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#26 Sgt Brown

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Posted 24 June 2011 - 05:38 PM

Actually, it doesn't matter which hand is the dominate one. What matters is which eye. Most righties have a right master eye while most lefties are left-eyed. Occasionally, however, you get someone whose master eye is opposite of their master hand. I worked with, and was firearms instructor for, a guy who was right-handed but left-eyed. He was also in the military and, at that time, it was "right hand only". So, he had to force himself to always keep his left eye closed or it screwed up his aim really bad.

Anyhow, finding out which was the master eye was one of the first thing we did on the range with rookies.

Tom

#27 mpguy80/08

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Posted 02 July 2011 - 03:49 PM

It is tough being left-handed in a right-handed world. :pinch: Only a lefty can understand the frustration.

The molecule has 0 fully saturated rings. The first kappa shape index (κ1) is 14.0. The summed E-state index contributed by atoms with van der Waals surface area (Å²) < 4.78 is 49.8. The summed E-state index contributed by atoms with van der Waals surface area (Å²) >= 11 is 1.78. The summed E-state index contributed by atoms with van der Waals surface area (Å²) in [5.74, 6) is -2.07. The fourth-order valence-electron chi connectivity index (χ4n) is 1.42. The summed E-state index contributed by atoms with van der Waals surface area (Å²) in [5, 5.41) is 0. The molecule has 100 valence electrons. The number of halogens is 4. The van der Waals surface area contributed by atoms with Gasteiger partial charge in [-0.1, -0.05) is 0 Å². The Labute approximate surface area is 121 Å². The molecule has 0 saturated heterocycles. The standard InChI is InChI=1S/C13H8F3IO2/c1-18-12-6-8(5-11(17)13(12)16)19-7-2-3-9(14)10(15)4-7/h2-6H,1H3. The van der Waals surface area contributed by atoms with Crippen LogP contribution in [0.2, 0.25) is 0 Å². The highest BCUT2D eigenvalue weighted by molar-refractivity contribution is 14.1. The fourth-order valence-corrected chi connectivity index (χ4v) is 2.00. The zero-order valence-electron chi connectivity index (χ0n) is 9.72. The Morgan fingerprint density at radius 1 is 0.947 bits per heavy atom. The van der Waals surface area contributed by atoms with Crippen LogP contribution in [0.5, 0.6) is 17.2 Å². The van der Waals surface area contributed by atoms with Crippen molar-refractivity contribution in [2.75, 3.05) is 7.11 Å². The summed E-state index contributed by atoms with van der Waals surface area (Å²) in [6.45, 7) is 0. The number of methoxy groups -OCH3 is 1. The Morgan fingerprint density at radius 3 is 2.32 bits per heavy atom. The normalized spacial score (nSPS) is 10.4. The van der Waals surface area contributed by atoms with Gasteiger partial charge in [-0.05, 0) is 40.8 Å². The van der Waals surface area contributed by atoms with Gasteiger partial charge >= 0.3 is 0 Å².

I did not realize there were so many fellow "lefties" on here! :thumbsup:

....Kat


As far back as anyone in my family remembers, my grandmother and myself are the only two lefties in the family, on both sides. I have three brothers... and everyone I knew was right handed so I was taught to do everything right handed... to include throwing and shooting... the only thing was I could never write legibly right handed...

Wayne

#28 LtRGFRANK

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Posted 02 July 2011 - 04:09 PM

Being a righty till I lost my right eye I now shoot everything lefty. No problem. Even shooting and loading Garands.I shoot handguns both left and right just using my left eye. What was it Gunney Eastwood said? something about adapting. Robert